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Medication for Kids: Neither Curse nor Cure

Theodore: In the beginning, I thought medicine was going to fix everything. It didn't. Then for a while I didn't appreciate the medicine, but when my parents told me about the effects that they and my teachers were seeing in me, I changed my thoughts about it. Now I don't mind taking it. Even though it won't fix all my problems, it does help them.

Sharon: More than one parent (and too many educators) think stimulant medications are magic bullets that will radically change a challenging child like Theodore into a responsive, compliant, focused, accommodating individual who is happy and has great self-esteem.

Many parents are averse to medicating challenging children. Because there is no blood test for emotional distress or X ray that shows an imbalance in brain chemistry that may be affecting their child, they are unsure if medication is really needed. These same parents do not hesitate to use medication to treat bacterial infections or insulin to treat type 1 diabetes, but they do--and should--have serious reservations about giving their child medication for a condition that is not easily quantified. However, you cannot allow media hype, your own emotions, and pressure from well-meaning but ill-informed family members and educators to make the decision for you.

Medication is generally suggested for two reasons. The first is for short-term use to help a child get through a traumatic situation, such as depression because of a death in the family. In these cases, the child has no underlying chemical imbalance and stops taking the medication when he has recovered. More relevant for parents of challenging children, however, is that medication is often recommended when someone, hopefully someone who's knowledgeable in the field, thinks there is an imbalance in the child's brain chemistry. Some disorders like ADHD or obsessive-compulsive disorder are rooted in the brain's chemistry. In these instances medication is used to reestablish a delicate chemical balance, thus enabling the child to function better in daily life.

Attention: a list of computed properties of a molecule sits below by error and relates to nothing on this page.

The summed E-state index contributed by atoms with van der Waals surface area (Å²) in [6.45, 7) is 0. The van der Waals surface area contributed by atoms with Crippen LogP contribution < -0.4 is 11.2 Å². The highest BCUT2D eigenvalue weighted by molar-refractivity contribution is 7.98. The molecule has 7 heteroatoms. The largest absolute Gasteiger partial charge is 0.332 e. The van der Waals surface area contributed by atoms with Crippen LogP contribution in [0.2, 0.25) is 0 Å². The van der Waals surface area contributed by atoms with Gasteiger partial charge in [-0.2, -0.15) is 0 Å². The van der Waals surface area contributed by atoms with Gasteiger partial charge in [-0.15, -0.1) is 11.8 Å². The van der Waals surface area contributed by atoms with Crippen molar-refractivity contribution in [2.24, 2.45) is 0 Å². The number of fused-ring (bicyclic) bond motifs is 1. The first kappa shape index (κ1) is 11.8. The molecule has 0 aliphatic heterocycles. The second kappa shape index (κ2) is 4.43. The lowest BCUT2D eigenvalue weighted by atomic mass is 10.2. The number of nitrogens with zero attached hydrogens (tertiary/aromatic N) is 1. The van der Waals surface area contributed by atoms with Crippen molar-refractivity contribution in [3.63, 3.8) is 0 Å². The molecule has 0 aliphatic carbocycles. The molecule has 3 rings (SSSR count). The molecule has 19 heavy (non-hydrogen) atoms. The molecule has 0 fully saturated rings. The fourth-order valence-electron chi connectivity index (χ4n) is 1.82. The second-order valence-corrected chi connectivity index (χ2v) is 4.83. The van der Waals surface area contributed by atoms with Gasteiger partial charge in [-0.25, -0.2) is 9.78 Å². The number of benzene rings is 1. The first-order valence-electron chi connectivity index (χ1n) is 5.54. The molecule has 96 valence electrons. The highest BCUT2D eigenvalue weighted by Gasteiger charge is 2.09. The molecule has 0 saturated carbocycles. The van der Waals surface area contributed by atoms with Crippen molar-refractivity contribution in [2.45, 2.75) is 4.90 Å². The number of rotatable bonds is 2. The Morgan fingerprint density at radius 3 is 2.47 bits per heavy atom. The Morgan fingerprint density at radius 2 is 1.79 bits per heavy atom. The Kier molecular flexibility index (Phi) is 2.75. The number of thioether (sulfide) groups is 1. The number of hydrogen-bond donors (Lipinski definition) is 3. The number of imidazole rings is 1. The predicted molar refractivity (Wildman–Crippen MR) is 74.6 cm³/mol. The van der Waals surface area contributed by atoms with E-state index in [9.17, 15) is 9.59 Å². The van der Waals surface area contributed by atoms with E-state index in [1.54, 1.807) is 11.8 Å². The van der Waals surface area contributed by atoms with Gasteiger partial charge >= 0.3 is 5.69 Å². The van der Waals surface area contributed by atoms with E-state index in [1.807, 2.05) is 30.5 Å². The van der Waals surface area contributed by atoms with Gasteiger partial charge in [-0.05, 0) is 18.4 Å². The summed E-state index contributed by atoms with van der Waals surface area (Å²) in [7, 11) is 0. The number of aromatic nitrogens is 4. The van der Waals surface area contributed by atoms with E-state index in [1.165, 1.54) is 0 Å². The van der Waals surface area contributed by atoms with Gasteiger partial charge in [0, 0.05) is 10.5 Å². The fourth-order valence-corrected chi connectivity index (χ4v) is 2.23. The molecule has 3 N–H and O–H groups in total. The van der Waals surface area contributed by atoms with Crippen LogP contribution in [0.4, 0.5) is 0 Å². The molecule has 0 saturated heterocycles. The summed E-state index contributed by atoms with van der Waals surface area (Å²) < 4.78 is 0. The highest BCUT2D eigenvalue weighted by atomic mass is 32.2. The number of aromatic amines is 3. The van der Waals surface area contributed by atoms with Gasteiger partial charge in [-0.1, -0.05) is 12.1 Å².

Naturally, parents want to ensure that medication is warranted. Responsible professionals feel the same way. They gather a great deal of information before writing a prescription for medication that affects behavior or emotions. Some challenging children, however, are not good candidates for medication. For example, medication cannot correct or even improve most learning disabilities. In other cases, the condition itself does not respond to medication.

The issue of appropriate use of medications is extremely complex. This book should not be considered a primary resource on types or dosages of medication. Nor do we mean to provide a detailed analysis of medication options for different problems, or medication side effects. Other books, such as Straight Talk about Psychiatric Medications for Kids by Timothy E. Wilens, M.D., better address the finer points of psychopharmacology.

Instead, we focus on issues that arise any time such medications are being considered, hassles parents encounter, and problems kids experience. We include recommendations for making the process more productive and less onerous. We focus on Jan and Jamie's decision to use medication therapy, Theodore's feelings about medication, and his opinion of the results.

This last point deserves special mention. As emotional as this topic may be for you, the parent, think how difficult it is for your child. A very young child will generally accept what you and the doctor say. Eventually, however, many will challenge it. "Why do I have to take this stuff?" "I'm tired of taking these pills." "None of my friends has to take medicine every day." By the time he is older, the social stigma and the need to be "normal" can significantly affect a child's feelings about taking medication. In addition, you may be making the process more difficult for him by telegraphing your own concerns.

Be proactive rather than reactive. The prescribing physician can tell you what concerns your child may have about medication and suggest ways to handle them. Talk to other parents whose children are on medication. Find out if other children your child's age (or a little older) are available to talk with your child. Teens will listen to their peers long before they will listen to you. A peer "medication mentor" can be ideal for an adolescent. Education is the key--both for you and for your child. There are excellent books written for children that also make wonderful resources for you. Those listed in the Resources section include several that may be helpful. Reading these before medication treatment starts will better enable you to predict and respond to your child's concerns.

Quick Tip
A peer "medication mentor" can help your child, particularly in adolescence, handle the inevitable concerns that arise about medication.

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From From Chaos to Calm: Effective Parenting of Challenging Children with ADHD and Other Behavioral Problems by Janet E. Heininger and Sharon K. Weiss. Copyright 2001. Used by arrangement with Penguin Group (USA) Inc.

If you'd like to buy this book, click here or on the book cover. Get a 15% discount with the coupon code FENPARENT.


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